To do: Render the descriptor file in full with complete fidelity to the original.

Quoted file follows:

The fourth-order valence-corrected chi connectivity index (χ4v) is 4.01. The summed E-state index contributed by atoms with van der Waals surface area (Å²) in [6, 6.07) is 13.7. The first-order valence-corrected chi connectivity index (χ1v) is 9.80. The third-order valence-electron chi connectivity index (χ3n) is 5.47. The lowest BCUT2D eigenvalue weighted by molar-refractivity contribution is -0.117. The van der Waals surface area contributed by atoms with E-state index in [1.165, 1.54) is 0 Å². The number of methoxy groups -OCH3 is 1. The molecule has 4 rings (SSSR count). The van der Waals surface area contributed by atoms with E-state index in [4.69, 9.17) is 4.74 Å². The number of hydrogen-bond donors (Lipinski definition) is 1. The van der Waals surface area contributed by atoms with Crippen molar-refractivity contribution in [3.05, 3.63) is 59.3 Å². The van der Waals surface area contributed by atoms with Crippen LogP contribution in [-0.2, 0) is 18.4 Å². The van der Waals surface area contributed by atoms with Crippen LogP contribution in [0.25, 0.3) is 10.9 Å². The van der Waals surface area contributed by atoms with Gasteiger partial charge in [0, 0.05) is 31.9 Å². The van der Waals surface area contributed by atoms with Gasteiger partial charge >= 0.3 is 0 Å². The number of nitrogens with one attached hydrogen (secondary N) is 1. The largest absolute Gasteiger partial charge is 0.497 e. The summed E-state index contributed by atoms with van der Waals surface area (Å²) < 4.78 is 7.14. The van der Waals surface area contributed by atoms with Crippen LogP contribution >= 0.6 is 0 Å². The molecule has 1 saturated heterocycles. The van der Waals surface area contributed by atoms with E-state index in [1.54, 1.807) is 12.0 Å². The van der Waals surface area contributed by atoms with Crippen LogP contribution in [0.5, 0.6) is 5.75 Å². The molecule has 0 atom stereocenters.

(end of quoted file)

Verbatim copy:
The fourth-order valence-corrected chi connectivity index (χ4v) is 4.01. The summed E-state index contributed by atoms with van der Waals surface area (Å²) in [6, 6.07) is 13.7. The first-order valence-corrected chi connectivity index (χ1v) is 9.80. The third-order valence-electron chi connectivity index (χ3n) is 5.47. The lowest BCUT2D eigenvalue weighted by molar-refractivity contribution is -0.117. The van der Waals surface area contributed by atoms with E-state index in [1.165, 1.54) is 0 Å². The number of methoxy groups -OCH3 is 1. The molecule has 4 rings (SSSR count). The van der Waals surface area contributed by atoms with E-state index in [4.69, 9.17) is 4.74 Å². The number of hydrogen-bond donors (Lipinski definition) is 1. The van der Waals surface area contributed by atoms with Crippen molar-refractivity contribution in [3.05, 3.63) is 59.3 Å². The van der Waals surface area contributed by atoms with Crippen LogP contribution in [-0.2, 0) is 18.4 Å². The van der Waals surface area contributed by atoms with Crippen LogP contribution in [0.25, 0.3) is 10.9 Å². The van der Waals surface area contributed by atoms with Gasteiger partial charge in [0, 0.05) is 31.9 Å². The van der Waals surface area contributed by atoms with Gasteiger partial charge >= 0.3 is 0 Å². The number of nitrogens with one attached hydrogen (secondary N) is 1. The largest absolute Gasteiger partial charge is 0.497 e. The summed E-state index contributed by atoms with van der Waals surface area (Å²) < 4.78 is 7.14. The van der Waals surface area contributed by atoms with Crippen LogP contribution >= 0.6 is 0 Å². The molecule has 1 saturated heterocycles. The van der Waals surface area contributed by atoms with E-state index in [1.54, 1.807) is 12.0 Å². The van der Waals surface area contributed by atoms with Crippen LogP contribution in [0.5, 0.6) is 5.75 Å². The molecule has 0 atom stereocenters.